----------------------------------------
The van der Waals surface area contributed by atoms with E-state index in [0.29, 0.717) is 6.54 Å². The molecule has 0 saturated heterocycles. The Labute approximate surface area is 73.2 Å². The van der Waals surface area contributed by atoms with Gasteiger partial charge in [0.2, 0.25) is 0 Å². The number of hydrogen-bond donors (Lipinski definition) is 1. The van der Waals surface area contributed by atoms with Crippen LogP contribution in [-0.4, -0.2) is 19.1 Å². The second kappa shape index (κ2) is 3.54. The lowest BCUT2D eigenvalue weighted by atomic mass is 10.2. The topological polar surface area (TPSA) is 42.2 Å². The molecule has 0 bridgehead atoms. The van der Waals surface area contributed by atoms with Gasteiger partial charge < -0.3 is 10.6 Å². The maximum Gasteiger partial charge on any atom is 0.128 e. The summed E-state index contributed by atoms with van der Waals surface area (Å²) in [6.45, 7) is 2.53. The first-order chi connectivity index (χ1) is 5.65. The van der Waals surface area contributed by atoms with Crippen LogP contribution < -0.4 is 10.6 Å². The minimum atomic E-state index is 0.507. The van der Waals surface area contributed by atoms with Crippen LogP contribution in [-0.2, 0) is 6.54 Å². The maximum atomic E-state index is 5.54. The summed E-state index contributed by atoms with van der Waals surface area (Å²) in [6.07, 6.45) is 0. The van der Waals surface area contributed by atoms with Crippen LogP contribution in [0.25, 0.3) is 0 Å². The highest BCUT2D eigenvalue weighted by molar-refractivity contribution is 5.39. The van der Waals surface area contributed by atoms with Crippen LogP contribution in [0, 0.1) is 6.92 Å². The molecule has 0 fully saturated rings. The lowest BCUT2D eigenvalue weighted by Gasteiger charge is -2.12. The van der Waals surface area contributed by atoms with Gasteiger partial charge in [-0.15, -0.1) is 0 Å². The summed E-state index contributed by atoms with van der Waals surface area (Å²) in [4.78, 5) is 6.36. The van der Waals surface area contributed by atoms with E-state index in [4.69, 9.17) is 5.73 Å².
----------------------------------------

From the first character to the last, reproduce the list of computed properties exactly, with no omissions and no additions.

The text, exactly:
The van der Waals surface area contributed by atoms with E-state index in [0.29, 0.717) is 6.54 Å². The molecule has 0 saturated heterocycles. The Labute approximate surface area is 73.2 Å². The van der Waals surface area contributed by atoms with Gasteiger partial charge in [0.2, 0.25) is 0 Å². The number of hydrogen-bond donors (Lipinski definition) is 1. The van der Waals surface area contributed by atoms with Crippen LogP contribution in [-0.4, -0.2) is 19.1 Å². The second kappa shape index (κ2) is 3.54. The lowest BCUT2D eigenvalue weighted by atomic mass is 10.2. The topological polar surface area (TPSA) is 42.2 Å². The molecule has 0 bridgehead atoms. The van der Waals surface area contributed by atoms with Gasteiger partial charge < -0.3 is 10.6 Å². The maximum Gasteiger partial charge on any atom is 0.128 e. The summed E-state index contributed by atoms with van der Waals surface area (Å²) in [6.45, 7) is 2.53. The first-order chi connectivity index (χ1) is 5.65. The van der Waals surface area contributed by atoms with Crippen LogP contribution < -0.4 is 10.6 Å². The minimum atomic E-state index is 0.507. The van der Waals surface area contributed by atoms with Crippen LogP contribution in [-0.2, 0) is 6.54 Å². The maximum atomic E-state index is 5.54. The summed E-state index contributed by atoms with van der Waals surface area (Å²) in [6.07, 6.45) is 0. The van der Waals surface area contributed by atoms with Crippen LogP contribution in [0.25, 0.3) is 0 Å². The highest BCUT2D eigenvalue weighted by molar-refractivity contribution is 5.39. The van der Waals surface area contributed by atoms with Crippen LogP contribution in [0, 0.1) is 6.92 Å². The molecule has 0 fully saturated rings. The lowest BCUT2D eigenvalue weighted by Gasteiger charge is -2.12. The van der Waals surface area contributed by atoms with Gasteiger partial charge in [-0.15, -0.1) is 0 Å². The summed E-state index contributed by atoms with van der Waals surface area (Å²) in [4.78, 5) is 6.36. The van der Waals surface area contributed by atoms with E-state index in [4.69, 9.17) is 5.73 Å².